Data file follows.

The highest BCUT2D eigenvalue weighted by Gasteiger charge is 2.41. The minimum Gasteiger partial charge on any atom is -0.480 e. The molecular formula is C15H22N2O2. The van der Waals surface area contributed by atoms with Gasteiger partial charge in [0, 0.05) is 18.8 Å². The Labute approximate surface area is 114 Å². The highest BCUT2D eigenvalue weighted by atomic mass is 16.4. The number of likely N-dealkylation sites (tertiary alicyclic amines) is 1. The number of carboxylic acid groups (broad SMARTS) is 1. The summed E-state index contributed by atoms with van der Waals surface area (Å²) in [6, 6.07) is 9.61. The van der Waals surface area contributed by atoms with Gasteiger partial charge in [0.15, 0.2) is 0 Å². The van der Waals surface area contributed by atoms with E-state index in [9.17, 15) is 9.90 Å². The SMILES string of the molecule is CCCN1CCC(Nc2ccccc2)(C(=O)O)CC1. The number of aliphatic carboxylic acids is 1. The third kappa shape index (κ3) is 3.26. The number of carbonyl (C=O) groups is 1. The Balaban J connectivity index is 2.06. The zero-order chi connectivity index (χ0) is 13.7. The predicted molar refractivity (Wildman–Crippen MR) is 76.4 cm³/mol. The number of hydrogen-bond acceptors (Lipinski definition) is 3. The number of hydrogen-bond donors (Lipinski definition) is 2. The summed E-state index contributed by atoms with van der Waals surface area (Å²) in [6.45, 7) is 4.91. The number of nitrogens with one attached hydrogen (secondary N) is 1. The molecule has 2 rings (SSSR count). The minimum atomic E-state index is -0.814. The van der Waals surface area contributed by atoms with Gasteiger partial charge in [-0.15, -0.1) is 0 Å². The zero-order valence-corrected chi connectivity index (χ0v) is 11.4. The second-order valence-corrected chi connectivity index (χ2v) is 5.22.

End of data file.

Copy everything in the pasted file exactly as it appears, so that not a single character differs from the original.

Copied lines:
The highest BCUT2D eigenvalue weighted by Gasteiger charge is 2.41. The minimum Gasteiger partial charge on any atom is -0.480 e. The molecular formula is C15H22N2O2. The van der Waals surface area contributed by atoms with Gasteiger partial charge in [0, 0.05) is 18.8 Å². The Labute approximate surface area is 114 Å². The highest BCUT2D eigenvalue weighted by atomic mass is 16.4. The number of likely N-dealkylation sites (tertiary alicyclic amines) is 1. The number of carboxylic acid groups (broad SMARTS) is 1. The summed E-state index contributed by atoms with van der Waals surface area (Å²) in [6, 6.07) is 9.61. The van der Waals surface area contributed by atoms with Gasteiger partial charge in [0.15, 0.2) is 0 Å². The van der Waals surface area contributed by atoms with E-state index in [9.17, 15) is 9.90 Å². The SMILES string of the molecule is CCCN1CCC(Nc2ccccc2)(C(=O)O)CC1. The number of aliphatic carboxylic acids is 1. The third kappa shape index (κ3) is 3.26. The number of carbonyl (C=O) groups is 1. The Balaban J connectivity index is 2.06. The zero-order chi connectivity index (χ0) is 13.7. The predicted molar refractivity (Wildman–Crippen MR) is 76.4 cm³/mol. The number of hydrogen-bond acceptors (Lipinski definition) is 3. The number of hydrogen-bond donors (Lipinski definition) is 2. The summed E-state index contributed by atoms with van der Waals surface area (Å²) in [6.45, 7) is 4.91. The number of nitrogens with one attached hydrogen (secondary N) is 1. The molecule has 2 rings (SSSR count). The minimum atomic E-state index is -0.814. The van der Waals surface area contributed by atoms with Gasteiger partial charge in [-0.15, -0.1) is 0 Å². The zero-order valence-corrected chi connectivity index (χ0v) is 11.4. The second-order valence-corrected chi connectivity index (χ2v) is 5.22.